TRAI Directs Telcos to Take Action Against Misuse of Telemarketing Message Templates

TRAI Directs Telcos to Take Action Against Misuse of Telemarketing Message Templates

In a move to combat pesky messages, India’s telecom regulator, TRAI, has directed telecom operators to take action against the misuse of telemarketing message templates. The regulator has noticed that some telemarketers have been misusing headers and content templates of enterprises, which impinges on the privacy of individuals.

TRAI’s New Direction

TRAI has issued a direction to stop the misuse of message templates under the Telecom Commercial Communication Customer Preference Regulations 2018 (TCCCPR-2018). The regulator has directed telecom operators to make changes in the code of practices around headers and content templates of telemarketing messages under the TCCCPR 2018 rules and to comply with the direction within 30 days.

Instead of displaying mobile numbers, authorized telemarketing messages display headers that indicate the company from which it has come. TRAI has found that look-alike message titles or headers are creating confusion among recipients of messages and are being misused by some entities for their gains.

TRAI’s Plan of Action

To minimize the misuse of message templates, TRAI has directed telecom operators to re-verify all headers registered on blockchain-based messaging platforms within 30 days and block unverified headers. Telecom operators are required to develop a system within 60 days to temporarily deactivate all headers that remain unused for 30 days. Telecom operators are also required to set up an online process to reactivate headers for messages and ensure that each header is distinct.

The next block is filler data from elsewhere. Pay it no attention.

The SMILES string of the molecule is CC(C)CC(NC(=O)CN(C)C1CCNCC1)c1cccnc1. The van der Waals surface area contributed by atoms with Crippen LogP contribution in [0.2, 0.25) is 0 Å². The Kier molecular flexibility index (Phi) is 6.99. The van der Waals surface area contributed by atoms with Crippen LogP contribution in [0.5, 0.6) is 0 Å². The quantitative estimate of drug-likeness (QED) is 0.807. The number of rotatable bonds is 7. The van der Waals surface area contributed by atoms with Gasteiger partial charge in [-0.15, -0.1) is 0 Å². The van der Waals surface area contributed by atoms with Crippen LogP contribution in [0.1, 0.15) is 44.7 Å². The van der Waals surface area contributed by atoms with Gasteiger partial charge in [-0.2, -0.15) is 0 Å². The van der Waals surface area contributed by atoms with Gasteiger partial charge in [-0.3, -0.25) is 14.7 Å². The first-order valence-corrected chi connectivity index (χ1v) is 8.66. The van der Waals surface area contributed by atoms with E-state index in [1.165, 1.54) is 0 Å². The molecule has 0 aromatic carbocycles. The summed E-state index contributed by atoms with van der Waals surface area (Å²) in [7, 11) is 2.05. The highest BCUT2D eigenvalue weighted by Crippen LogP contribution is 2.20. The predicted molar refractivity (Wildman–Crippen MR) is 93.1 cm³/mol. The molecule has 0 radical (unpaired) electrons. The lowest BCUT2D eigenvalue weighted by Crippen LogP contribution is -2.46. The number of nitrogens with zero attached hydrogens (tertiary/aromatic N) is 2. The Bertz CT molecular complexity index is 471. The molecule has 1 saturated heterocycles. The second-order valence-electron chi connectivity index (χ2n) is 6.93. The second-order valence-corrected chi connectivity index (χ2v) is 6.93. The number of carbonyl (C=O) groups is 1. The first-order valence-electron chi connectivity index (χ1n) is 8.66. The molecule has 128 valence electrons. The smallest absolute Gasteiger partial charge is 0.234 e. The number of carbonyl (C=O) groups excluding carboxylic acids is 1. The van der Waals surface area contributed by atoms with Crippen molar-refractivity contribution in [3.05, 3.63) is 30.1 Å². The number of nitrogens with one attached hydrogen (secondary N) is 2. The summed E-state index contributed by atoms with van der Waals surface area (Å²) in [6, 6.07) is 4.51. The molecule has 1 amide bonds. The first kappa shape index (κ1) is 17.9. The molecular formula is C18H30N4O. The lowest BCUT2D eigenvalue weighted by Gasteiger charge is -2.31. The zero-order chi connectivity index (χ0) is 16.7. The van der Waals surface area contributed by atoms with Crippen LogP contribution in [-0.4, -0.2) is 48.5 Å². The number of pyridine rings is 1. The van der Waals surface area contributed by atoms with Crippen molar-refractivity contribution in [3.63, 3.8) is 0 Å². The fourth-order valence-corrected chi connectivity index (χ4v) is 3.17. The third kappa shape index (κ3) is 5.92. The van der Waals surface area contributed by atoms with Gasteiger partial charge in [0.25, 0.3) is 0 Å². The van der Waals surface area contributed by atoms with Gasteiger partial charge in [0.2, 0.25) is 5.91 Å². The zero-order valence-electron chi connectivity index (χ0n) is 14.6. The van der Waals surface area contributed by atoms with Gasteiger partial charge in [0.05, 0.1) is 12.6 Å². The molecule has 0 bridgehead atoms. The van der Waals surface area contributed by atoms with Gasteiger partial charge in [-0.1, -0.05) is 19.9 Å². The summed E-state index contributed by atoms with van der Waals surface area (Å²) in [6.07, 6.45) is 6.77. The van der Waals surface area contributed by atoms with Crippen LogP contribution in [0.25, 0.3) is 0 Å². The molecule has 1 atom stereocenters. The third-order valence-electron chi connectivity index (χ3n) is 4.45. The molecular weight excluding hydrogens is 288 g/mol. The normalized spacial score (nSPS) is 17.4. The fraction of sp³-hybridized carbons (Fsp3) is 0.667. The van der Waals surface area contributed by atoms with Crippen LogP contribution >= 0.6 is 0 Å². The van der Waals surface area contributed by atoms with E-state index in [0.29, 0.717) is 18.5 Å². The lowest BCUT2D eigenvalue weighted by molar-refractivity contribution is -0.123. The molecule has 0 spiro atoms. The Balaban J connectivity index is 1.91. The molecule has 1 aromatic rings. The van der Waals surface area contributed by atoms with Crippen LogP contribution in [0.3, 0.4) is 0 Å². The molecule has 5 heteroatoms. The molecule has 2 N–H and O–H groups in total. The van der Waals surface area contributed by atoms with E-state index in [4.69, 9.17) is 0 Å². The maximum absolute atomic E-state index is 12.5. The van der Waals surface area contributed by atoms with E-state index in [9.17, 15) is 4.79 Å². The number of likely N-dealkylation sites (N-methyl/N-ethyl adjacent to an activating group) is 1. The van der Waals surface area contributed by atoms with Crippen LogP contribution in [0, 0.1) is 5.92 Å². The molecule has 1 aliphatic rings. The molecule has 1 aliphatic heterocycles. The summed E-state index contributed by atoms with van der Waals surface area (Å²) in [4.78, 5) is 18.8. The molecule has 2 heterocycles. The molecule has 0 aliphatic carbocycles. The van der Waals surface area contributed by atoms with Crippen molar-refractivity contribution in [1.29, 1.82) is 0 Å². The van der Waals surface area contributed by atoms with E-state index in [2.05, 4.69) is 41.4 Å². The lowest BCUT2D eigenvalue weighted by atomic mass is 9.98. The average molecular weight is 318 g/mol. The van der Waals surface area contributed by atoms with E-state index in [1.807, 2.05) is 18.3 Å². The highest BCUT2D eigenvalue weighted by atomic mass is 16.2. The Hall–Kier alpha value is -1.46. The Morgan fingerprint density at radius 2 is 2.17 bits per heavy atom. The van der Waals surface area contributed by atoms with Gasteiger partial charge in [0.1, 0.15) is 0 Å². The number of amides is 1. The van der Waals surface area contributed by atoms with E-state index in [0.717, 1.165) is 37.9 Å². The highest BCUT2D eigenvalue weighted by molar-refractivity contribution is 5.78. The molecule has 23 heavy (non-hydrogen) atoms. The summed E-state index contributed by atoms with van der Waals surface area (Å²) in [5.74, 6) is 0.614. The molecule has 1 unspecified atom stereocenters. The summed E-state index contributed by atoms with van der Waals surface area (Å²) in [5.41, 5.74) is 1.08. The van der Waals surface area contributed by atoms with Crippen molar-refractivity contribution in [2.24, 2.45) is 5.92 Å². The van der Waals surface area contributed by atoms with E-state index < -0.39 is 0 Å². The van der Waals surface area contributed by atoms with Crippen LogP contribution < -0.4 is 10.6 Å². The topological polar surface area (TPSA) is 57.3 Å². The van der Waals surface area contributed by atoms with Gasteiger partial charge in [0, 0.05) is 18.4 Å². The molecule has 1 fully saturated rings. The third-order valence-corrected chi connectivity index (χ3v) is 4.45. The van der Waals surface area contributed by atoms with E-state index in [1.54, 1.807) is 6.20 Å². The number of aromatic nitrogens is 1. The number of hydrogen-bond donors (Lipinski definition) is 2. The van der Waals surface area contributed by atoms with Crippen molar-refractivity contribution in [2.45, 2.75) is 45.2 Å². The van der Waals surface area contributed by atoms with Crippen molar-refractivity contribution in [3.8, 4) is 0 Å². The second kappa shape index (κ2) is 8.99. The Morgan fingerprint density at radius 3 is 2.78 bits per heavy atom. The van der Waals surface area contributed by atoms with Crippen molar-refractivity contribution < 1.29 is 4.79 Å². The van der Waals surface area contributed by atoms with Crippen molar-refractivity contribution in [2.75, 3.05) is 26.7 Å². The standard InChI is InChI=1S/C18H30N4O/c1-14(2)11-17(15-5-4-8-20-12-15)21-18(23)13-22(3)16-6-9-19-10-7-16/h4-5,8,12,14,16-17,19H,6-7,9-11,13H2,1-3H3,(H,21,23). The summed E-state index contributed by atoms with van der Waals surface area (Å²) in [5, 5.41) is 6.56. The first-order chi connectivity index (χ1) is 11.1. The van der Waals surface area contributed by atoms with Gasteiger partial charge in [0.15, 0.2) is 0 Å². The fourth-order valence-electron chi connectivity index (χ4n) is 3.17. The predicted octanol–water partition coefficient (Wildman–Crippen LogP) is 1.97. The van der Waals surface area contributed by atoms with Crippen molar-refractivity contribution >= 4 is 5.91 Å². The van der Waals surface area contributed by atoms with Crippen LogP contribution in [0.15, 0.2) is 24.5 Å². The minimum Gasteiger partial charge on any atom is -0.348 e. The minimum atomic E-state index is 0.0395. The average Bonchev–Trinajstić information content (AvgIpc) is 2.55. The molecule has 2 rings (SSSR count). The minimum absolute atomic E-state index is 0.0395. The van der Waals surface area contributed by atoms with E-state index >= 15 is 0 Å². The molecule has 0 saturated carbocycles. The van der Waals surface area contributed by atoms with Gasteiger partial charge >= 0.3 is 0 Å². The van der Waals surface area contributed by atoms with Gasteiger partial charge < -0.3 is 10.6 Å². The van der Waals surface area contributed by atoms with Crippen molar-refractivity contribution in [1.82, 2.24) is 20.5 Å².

TRAI’s direction requires telecom operators to re-verify all content templates within 60 days and block unverified templates. Telecom operators are required to incorporate procedures for quarterly re-verification of headers and content templates in their respective code of practices under the TRAI direction.

TRAI’s move comes as unsolicited commercial communication (UCC) continues to be a major source of inconvenience to the public, and TRAI has been taking various steps to curb it. The regulator believes that the new direction will help reduce the number of pesky messages and offer more privacy to individuals.

Technology

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